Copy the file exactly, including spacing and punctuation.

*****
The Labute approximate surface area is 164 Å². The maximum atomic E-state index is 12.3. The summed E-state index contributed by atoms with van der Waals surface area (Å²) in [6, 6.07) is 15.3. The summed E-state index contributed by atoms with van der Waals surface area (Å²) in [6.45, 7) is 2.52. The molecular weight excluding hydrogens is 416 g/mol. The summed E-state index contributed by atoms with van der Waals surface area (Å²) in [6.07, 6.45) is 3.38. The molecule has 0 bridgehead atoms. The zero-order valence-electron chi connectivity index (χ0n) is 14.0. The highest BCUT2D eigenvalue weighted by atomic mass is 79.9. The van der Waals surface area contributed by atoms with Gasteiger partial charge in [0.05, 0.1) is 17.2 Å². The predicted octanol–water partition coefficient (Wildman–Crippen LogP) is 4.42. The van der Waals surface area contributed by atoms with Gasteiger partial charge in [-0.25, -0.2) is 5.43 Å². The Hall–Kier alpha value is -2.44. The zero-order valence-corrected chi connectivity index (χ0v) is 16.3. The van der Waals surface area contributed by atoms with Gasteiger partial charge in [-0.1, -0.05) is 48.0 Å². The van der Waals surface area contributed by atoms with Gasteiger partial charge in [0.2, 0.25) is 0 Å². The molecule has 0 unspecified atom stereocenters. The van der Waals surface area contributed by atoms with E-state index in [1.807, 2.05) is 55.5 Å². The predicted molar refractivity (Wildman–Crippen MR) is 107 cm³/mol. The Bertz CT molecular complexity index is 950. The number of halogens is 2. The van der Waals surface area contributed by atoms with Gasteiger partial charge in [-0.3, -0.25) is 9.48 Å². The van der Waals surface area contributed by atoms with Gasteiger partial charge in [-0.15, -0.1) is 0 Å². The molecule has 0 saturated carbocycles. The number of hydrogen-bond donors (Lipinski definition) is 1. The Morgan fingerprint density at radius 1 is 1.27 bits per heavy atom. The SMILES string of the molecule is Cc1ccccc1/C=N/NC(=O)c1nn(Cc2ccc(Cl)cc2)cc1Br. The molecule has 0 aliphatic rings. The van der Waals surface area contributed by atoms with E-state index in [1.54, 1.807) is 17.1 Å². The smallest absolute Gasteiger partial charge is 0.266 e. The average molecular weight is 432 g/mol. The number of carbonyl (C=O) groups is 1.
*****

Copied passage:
The Labute approximate surface area is 164 Å². The maximum atomic E-state index is 12.3. The summed E-state index contributed by atoms with van der Waals surface area (Å²) in [6, 6.07) is 15.3. The summed E-state index contributed by atoms with van der Waals surface area (Å²) in [6.45, 7) is 2.52. The molecular weight excluding hydrogens is 416 g/mol. The summed E-state index contributed by atoms with van der Waals surface area (Å²) in [6.07, 6.45) is 3.38. The molecule has 0 bridgehead atoms. The zero-order valence-electron chi connectivity index (χ0n) is 14.0. The highest BCUT2D eigenvalue weighted by atomic mass is 79.9. The van der Waals surface area contributed by atoms with Gasteiger partial charge in [0.05, 0.1) is 17.2 Å². The predicted octanol–water partition coefficient (Wildman–Crippen LogP) is 4.42. The van der Waals surface area contributed by atoms with Gasteiger partial charge in [-0.25, -0.2) is 5.43 Å². The Hall–Kier alpha value is -2.44. The zero-order valence-corrected chi connectivity index (χ0v) is 16.3. The van der Waals surface area contributed by atoms with Gasteiger partial charge in [-0.1, -0.05) is 48.0 Å². The van der Waals surface area contributed by atoms with Gasteiger partial charge in [0.2, 0.25) is 0 Å². The molecule has 0 unspecified atom stereocenters. The van der Waals surface area contributed by atoms with E-state index in [1.807, 2.05) is 55.5 Å². The predicted molar refractivity (Wildman–Crippen MR) is 107 cm³/mol. The Bertz CT molecular complexity index is 950. The number of halogens is 2. The van der Waals surface area contributed by atoms with Gasteiger partial charge in [-0.3, -0.25) is 9.48 Å². The van der Waals surface area contributed by atoms with Gasteiger partial charge in [-0.15, -0.1) is 0 Å². The molecule has 0 saturated carbocycles. The number of hydrogen-bond donors (Lipinski definition) is 1. The Morgan fingerprint density at radius 1 is 1.27 bits per heavy atom. The SMILES string of the molecule is Cc1ccccc1/C=N/NC(=O)c1nn(Cc2ccc(Cl)cc2)cc1Br. The molecule has 0 aliphatic rings. The van der Waals surface area contributed by atoms with E-state index in [1.54, 1.807) is 17.1 Å². The smallest absolute Gasteiger partial charge is 0.266 e. The average molecular weight is 432 g/mol. The number of carbonyl (C=O) groups is 1.